Subject: Re: [boost] Thoughts on Boost v2
From: Roland Bock (rbock_at_[hidden])
Date: 2014-05-17 06:41:40
On 2014-05-16 19:10, Niall Douglas wrote:
> On 16 May 2014 at 17:46, Stephen Kelly wrote:
>> There is clearly not agreement within Boost that anything should be done at
>> all regarding modularization, before a more 'big bang' break forward, from a
>> reading of the mail from Niall.
> For the purposes of clarity, I am not a member of Boost. I do not sit
> on any committees, and have no representation nor standing with the
> community apart from doing some admin for GSoC. I would say that my
> opinions on this are so extreme that no one agrees with me, and I
> expect my presentation at C++ Now tomorrow to not be popular.
If /really/ you think that, why do you do that presentation?
This is one of the most intense threads for long. Some thoughts of yours
are provocative, sure, but hey, that might lead to a lively discussion
at the conference (I'd love to be there).
Anyway, have good luck in finding the right words and stirring a discussion!
> I have however been doing a lot of canvassing whilst here at C++ Now.
> The main problems with Boost which are causing its decline are these:
> 1. Boost isn't sexy any more. As one very highly respected world
> famous engineer put it - and I won't say who, and I apologise to him
> for stealing his words without attribution:
> "Boost used to be about all the stuff you really wanted in the
> standard. Now Boost looks like all the stuff that wasn't good enough
> to get into the standard"
I disagree. The libraries which made it into the standard are the ones
which were most in demand like range based for, smart pointers, thread
and regex. And sure, there are some libraries which will probably never
make it into the standard, and sure, not all are of the same quality,
but there are quite a few extraordinary ones, too!
Metrics for code and documentation quality as well as responsiveness of
the author would certainly help to filter out the sub-par ones over time.
> 2. Everyone recognises there are serious problems with process,
> everything from how you were treated Stephen when you tried cleaning
> out cruft and only really Dave supported you, right through to the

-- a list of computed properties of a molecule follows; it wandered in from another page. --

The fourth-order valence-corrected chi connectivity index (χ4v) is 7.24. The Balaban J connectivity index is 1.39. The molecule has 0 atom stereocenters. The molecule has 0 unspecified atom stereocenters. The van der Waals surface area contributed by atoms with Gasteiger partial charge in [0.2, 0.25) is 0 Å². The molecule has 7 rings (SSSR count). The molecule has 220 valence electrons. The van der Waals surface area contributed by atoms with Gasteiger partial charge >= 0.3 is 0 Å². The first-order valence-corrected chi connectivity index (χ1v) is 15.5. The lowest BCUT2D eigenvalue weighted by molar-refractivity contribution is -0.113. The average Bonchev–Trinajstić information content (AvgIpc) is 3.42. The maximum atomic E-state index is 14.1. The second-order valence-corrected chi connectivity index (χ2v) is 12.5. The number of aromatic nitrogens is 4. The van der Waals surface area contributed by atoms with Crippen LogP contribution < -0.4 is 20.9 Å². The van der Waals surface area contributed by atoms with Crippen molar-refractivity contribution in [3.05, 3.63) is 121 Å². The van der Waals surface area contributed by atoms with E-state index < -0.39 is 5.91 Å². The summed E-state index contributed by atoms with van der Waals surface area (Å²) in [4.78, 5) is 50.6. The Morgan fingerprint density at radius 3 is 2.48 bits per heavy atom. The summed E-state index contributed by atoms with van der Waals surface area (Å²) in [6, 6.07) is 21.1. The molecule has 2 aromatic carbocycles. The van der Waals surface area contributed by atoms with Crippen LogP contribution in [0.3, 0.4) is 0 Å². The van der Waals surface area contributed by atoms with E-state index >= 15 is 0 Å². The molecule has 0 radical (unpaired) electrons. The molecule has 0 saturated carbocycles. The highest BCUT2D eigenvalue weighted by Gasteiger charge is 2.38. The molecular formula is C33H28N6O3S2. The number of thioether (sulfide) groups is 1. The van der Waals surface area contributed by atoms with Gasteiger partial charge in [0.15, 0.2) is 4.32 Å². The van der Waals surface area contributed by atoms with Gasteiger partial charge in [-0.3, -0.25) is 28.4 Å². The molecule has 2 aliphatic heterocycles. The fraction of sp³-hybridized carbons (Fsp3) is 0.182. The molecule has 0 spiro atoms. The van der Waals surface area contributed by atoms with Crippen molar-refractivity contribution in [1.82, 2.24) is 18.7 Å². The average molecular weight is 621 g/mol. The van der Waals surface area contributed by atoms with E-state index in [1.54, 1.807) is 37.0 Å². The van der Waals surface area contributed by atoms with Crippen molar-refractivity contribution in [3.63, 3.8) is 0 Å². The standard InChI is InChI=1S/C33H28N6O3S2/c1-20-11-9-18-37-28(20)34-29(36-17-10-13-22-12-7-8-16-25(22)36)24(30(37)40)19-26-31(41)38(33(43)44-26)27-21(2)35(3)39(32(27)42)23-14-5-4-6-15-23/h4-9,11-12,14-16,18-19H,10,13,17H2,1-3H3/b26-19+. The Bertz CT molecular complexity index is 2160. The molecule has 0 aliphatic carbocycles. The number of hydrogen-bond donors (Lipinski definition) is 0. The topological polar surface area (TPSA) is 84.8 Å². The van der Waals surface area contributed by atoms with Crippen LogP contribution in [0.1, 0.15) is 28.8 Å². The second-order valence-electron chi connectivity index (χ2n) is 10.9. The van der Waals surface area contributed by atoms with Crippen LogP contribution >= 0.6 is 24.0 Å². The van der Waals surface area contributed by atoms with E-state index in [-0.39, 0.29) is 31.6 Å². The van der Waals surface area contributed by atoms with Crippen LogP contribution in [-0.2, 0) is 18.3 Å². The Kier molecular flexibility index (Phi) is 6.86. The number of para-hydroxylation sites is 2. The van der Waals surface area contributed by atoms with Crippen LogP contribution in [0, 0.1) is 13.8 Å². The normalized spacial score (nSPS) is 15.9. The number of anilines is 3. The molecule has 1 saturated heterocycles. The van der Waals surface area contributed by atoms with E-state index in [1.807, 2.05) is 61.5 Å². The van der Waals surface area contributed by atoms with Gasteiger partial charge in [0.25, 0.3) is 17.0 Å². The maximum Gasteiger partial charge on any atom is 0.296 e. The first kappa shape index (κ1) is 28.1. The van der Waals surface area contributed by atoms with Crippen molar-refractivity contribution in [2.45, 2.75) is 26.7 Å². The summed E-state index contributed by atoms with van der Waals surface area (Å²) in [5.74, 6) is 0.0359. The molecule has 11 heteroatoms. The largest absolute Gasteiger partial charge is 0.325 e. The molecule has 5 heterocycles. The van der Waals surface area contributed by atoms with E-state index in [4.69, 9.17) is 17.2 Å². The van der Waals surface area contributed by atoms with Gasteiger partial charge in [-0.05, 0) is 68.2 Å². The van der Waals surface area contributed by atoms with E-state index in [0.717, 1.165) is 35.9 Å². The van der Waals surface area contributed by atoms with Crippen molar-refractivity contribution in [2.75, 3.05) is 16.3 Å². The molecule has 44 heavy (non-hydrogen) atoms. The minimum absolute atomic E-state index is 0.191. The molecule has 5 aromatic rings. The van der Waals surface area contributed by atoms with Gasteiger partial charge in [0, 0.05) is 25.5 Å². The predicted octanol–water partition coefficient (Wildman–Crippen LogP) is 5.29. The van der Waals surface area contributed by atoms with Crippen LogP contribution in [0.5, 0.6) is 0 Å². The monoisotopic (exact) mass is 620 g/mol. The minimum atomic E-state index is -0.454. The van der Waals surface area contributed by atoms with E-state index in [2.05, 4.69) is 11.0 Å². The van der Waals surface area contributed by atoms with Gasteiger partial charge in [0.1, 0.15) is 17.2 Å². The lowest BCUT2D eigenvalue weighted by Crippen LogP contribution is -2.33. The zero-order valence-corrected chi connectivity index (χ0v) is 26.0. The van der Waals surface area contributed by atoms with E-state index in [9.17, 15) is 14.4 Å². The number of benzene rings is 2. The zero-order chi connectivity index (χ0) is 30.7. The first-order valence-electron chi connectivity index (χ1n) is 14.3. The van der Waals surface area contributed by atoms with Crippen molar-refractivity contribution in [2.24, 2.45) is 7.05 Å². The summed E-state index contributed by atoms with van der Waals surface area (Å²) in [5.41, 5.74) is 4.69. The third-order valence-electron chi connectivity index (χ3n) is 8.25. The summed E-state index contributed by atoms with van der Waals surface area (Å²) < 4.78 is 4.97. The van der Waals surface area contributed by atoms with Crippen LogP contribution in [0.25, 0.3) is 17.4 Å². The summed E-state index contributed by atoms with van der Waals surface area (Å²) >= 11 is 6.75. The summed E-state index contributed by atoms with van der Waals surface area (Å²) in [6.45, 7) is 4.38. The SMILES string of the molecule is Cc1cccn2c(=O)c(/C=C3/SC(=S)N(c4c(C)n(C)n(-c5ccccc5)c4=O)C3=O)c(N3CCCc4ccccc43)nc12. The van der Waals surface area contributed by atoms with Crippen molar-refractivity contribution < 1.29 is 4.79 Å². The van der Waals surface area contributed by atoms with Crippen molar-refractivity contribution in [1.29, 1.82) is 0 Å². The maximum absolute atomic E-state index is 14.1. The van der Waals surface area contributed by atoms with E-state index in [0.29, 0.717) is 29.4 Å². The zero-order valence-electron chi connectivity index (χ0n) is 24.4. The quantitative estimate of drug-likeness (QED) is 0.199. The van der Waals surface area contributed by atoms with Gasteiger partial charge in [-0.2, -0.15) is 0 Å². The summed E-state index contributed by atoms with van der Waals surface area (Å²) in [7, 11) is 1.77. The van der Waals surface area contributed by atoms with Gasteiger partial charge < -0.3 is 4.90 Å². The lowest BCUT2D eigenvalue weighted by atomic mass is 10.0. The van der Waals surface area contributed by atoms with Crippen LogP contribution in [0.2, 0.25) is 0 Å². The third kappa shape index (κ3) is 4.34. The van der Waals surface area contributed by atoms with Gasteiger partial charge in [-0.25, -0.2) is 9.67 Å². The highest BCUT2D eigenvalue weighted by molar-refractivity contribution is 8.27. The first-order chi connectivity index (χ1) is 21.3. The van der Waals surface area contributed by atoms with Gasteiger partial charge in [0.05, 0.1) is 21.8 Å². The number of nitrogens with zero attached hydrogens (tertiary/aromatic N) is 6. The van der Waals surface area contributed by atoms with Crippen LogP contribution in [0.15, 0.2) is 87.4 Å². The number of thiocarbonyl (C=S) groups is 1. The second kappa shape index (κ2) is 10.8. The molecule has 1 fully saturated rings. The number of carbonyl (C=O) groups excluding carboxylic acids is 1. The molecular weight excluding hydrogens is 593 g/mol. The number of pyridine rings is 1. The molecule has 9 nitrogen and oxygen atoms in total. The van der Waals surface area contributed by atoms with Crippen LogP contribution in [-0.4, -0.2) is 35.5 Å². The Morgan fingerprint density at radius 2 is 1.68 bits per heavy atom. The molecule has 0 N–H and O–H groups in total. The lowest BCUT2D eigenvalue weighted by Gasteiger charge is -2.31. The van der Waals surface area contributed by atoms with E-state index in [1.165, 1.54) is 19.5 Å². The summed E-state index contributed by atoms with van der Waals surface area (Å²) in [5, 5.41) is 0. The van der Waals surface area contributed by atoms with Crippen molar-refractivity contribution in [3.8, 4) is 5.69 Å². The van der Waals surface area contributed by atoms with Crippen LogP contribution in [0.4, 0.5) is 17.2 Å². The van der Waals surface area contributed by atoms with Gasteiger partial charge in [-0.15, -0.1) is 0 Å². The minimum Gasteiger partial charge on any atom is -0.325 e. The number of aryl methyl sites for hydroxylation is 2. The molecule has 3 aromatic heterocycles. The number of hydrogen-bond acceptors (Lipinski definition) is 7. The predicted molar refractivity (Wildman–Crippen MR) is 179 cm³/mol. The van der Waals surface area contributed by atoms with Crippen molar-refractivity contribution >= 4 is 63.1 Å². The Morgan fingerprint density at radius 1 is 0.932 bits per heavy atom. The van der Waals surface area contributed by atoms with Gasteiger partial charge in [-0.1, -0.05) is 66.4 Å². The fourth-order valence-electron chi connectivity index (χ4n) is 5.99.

> fact that peer review simply doesn't work any more. The Boost
> community has become quite selfish in recent years, as you would
Selfish? That's the wrong word, I'd say. But there are quite a few
people involved. It takes some time to make them move into a new direction.
> expect from those with a vested interest in the status quo before
> evolution. And for the record, I have no problem with those vested
> interests keeping their existing Boost, but I personally want as far
> away from C++ 03 as soon as is possible.
Throwing support for C++03 overboard is a huge change in direction. I
would really love to see that change, but it will take some time.
And there is movement in that direction. Louis Dionne is working hard on
mpl11, Eric Niebler has ported (or is porting?) proto to C++11. These
are important steps towards a C++11 version of boost 2.0.
> 3. All the interesting new C++ 11 libraries you find around the
> internet have zero interest in trying to join Boost, with a very few
> honorable exceptions. That speaks volumes, to me at least.
There were always many more C++ libraries outside of boost than inside.
> Which suggests to me a need for a new Boost which attempts to apply
> the benefits of hindsight to what we learned with Boost v1. Now, it
> is extremely clear from this conference there is little appetite for
> that, but I think later on this year we're going to have three C++11
> libraries in the queue, and if things have not very significantly
> progressed in any of the three items above, I think that time will be
> right time to fork. And here is what I think should be in a fork of
> 1. Minimum required compiler feature set will be VS2014's. No use of
> Boost STL permitted where the C++ 11 STL provides a feature.
Personally I would say C++14 with Concepts Lite should be the platform
to use. Starting with C++11 is going to be outdated in the near future,
> 2. cmake instead of Boost.Build.
> 3. Eliminate peer review in favour of a suite of automated libclang
> based AST analysers. Instead of persuading people to review
> libraries, persuade them to review and improve the AST analysers.
That sounds pretty weird. How could such an analysis say if (for
instance) Boost.Spirit is well written and worthy of Boost??
> 4. Mandatory cross platform per-commit CI with unit testing exceeding
> 95% coverage. We don't care what unit test library is used so long as
> it can output results Jenkins can understand.
> 5. Mandatory all green thread, memory, UB sanitisers and clean
> valgrind. All also tested per-commit.
> 6. Mandatory CI testing for exception safety. I am hoping a clang
> rewriter can basically patch all exception throws and have them
> randomly throw for testing.
> 9. There is no longer an "in" or an "out" for distribution. I'm
> thinking of a scorecard page where member libraries are ranked by how
> high quality they are according to all the automated review, so when
> I say "mandatory" above, I simply mean they don't get to appear on
> the main downloads page without that precondition. All submitted
> libraries do appear though, just ranked very low if their quality is
> low. I would hope all this is generated from a database and requires
> very little human input.
+1 for the general idea
> 10. BoostBook documentation using the Boost look and feel becomes
> mandatory. I've had enough with library authors thinking they can
> improve on BoostBook's output with things like using Comic Sans as
> the font or weird colour schemes throughout.
Keep on stirring. Personally, I believe that you will receive more
support for that idea than you seem to expect.
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